Today at the All Things D 9, Microsoft Windows President Steven Sinofsky showed off the company’s highly anticipated new Windows software, Windows 8. While the version that was shown off is still in its infancy, we got a clear look into the future of Windows which seems to be a mix of both Windows 7 and the company’s Metro UI.
In case you missed all the action, Microsoft has posted a fairly lengthy demo of the new software that features Director of Program Management for the Windows User Experience, Jensen Harris. Harris shows off everything from the new Start screen to the browsing experience and gives us a pretty good look at what we can expect to arrive on PCs and tablets of the future.
Windows 8 Demo Video
Where Will You Find Windows 8?
Perhaps one of the biggest changes Microsoft is trying to pull off with Windows 8 is an operating system that scales across devices and processors. Sinofsky described the approach to AllThingsD as “no compromise,” referring to the goal of making Windows 8 run on slate tablets as well as on laptops and desktops.
Windows 8 and Touch
Windows has always had trouble pulling off the touch experience to the same level of the competition. If you want a good touch experience on a Windows 7 tablet you need to add some pretty amazing tweaks.
This is one area that Microsoft is hoping to remedy in Windows 8, and a very important one given the aspirations of serving up a full fledged Windows experience on a tablet that has no keyboard.
Microsoft plans to make touch work in Windows with what chief designer Julie Larson-Green tells AllThingsD is “fuzzy hit targeting.”
This new method of handling touch recognizes that the finger is one of the primary methods of touch interaction with the computer and it is much less precise than a mouse or a stylus. Some applications will be designed explicitly for touch, but Microsoft is hoping that this “fuzzy” logic will allow for keyboard and mouse apps to transition better to touch in Windows 8.
Windows 8 Program Types
Windows 8 will keep a collection of user applications and programs on the new start screen, giving users quick access to all types of applications. One of the biggest changes is that Windows 8 will support two distinct types of applications, which will change how we interact with and use the next generation OS.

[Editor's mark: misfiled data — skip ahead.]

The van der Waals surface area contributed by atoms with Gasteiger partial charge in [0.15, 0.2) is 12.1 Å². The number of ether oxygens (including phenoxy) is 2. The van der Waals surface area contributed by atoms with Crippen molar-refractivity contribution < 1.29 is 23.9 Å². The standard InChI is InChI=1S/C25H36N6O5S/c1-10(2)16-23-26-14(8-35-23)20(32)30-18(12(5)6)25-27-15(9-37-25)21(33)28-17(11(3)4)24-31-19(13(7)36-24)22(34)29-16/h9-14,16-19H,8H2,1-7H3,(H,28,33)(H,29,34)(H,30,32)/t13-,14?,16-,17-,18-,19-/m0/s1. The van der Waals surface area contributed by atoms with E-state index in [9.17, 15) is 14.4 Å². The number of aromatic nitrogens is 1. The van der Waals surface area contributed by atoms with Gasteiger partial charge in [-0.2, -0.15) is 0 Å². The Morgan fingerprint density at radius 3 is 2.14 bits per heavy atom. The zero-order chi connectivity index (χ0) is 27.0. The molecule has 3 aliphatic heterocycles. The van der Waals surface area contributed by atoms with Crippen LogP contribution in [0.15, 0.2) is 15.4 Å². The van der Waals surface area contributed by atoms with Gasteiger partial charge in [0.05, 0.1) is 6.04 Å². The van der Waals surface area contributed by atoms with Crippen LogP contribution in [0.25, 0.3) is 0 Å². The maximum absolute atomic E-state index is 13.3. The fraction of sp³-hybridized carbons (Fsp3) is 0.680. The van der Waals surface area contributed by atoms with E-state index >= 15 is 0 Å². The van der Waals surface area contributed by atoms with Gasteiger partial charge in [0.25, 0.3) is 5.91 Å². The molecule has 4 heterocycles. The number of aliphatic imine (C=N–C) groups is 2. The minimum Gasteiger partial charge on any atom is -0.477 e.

Microsoft tells AllThingsD that we will still have the classic Windows applications we have been used to at home, and more importantly at work, available to use in a desktop mode, but we will also see a new type of application in Windows 8.
Given the inclusion of a large “Store” tile on the Start screen, we expect to see Windows 8 launch with some type of app store. We’ll wait to see if it serves up both desktop and mobile style applications.
Windows 8 Processor Options and Form Factors
Another major change in Windows 8 will be the support for ARM processors commonly found on lower power devices like slate tablets. We haven’t seen much about these new ARM powered devices yet, but Microsoft is said to be showing off ARM based devices running Windows 8 later today.
Ultimately we won’t know much about specific Windows 8 devices and their form factors until September, but we do know that Microsoft is making a big push to expand past the traditional PC with this release of Windows. Given the demand for tablets like the iPad 2 and an influx of Android tablets Microsoft needs to bring a good showing with Windows 8 or fall behind, perhaps too far behind.
Windows 8 Naming
Windows 8 is only a codename at this point and a release date for the software is currently unknown. Sinofsky made it clear that more features of the software will be revealed at Microsoft’s Developers event in September.
Windows 8 Beta
We may also learn about a public beta of Windows 8 in September at the Microsoft Developers event. Windows 7 was launched with a public beta that helped many users gain familiarity with the new OS and introduced a large amount of users to the new features.
For more on what to expect with Windows 8, check out our roundup of Windows 8 coverage on Notebooks.
Additional Reporting by Josh Smith